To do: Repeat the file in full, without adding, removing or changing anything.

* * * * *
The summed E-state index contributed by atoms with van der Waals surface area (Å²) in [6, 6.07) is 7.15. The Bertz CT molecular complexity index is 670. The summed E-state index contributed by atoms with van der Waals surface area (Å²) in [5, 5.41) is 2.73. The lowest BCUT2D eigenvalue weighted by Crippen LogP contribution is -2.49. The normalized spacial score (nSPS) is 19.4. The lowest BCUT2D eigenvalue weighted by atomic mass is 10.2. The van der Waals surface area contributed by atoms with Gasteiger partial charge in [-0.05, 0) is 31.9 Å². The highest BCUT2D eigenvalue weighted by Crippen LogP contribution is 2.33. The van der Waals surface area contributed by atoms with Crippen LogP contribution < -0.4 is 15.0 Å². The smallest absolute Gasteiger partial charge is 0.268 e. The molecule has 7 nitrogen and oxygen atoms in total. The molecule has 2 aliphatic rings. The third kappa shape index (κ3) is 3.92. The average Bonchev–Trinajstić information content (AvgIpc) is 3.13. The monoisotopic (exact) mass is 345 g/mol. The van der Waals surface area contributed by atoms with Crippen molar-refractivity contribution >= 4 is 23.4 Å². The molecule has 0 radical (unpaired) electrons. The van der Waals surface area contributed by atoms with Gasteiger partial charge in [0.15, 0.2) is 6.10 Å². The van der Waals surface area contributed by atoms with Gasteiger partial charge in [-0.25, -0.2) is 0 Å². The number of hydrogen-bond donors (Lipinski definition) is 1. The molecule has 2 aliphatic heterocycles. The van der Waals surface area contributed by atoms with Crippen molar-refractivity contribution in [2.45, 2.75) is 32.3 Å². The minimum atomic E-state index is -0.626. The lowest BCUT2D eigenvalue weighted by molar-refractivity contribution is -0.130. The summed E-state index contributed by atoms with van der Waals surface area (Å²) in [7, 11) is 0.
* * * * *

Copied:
The summed E-state index contributed by atoms with van der Waals surface area (Å²) in [6, 6.07) is 7.15. The Bertz CT molecular complexity index is 670. The summed E-state index contributed by atoms with van der Waals surface area (Å²) in [5, 5.41) is 2.73. The lowest BCUT2D eigenvalue weighted by Crippen LogP contribution is -2.49. The normalized spacial score (nSPS) is 19.4. The lowest BCUT2D eigenvalue weighted by atomic mass is 10.2. The van der Waals surface area contributed by atoms with Gasteiger partial charge in [-0.05, 0) is 31.9 Å². The highest BCUT2D eigenvalue weighted by Crippen LogP contribution is 2.33. The van der Waals surface area contributed by atoms with Crippen LogP contribution < -0.4 is 15.0 Å². The smallest absolute Gasteiger partial charge is 0.268 e. The molecule has 7 nitrogen and oxygen atoms in total. The molecule has 2 aliphatic rings. The third kappa shape index (κ3) is 3.92. The average Bonchev–Trinajstić information content (AvgIpc) is 3.13. The monoisotopic (exact) mass is 345 g/mol. The van der Waals surface area contributed by atoms with Crippen molar-refractivity contribution >= 4 is 23.4 Å². The molecule has 0 radical (unpaired) electrons. The van der Waals surface area contributed by atoms with Gasteiger partial charge in [0.15, 0.2) is 6.10 Å². The van der Waals surface area contributed by atoms with Gasteiger partial charge in [-0.25, -0.2) is 0 Å². The number of hydrogen-bond donors (Lipinski definition) is 1. The molecule has 2 aliphatic heterocycles. The van der Waals surface area contributed by atoms with Crippen molar-refractivity contribution in [2.45, 2.75) is 32.3 Å². The minimum atomic E-state index is -0.626. The lowest BCUT2D eigenvalue weighted by molar-refractivity contribution is -0.130. The summed E-state index contributed by atoms with van der Waals surface area (Å²) in [7, 11) is 0.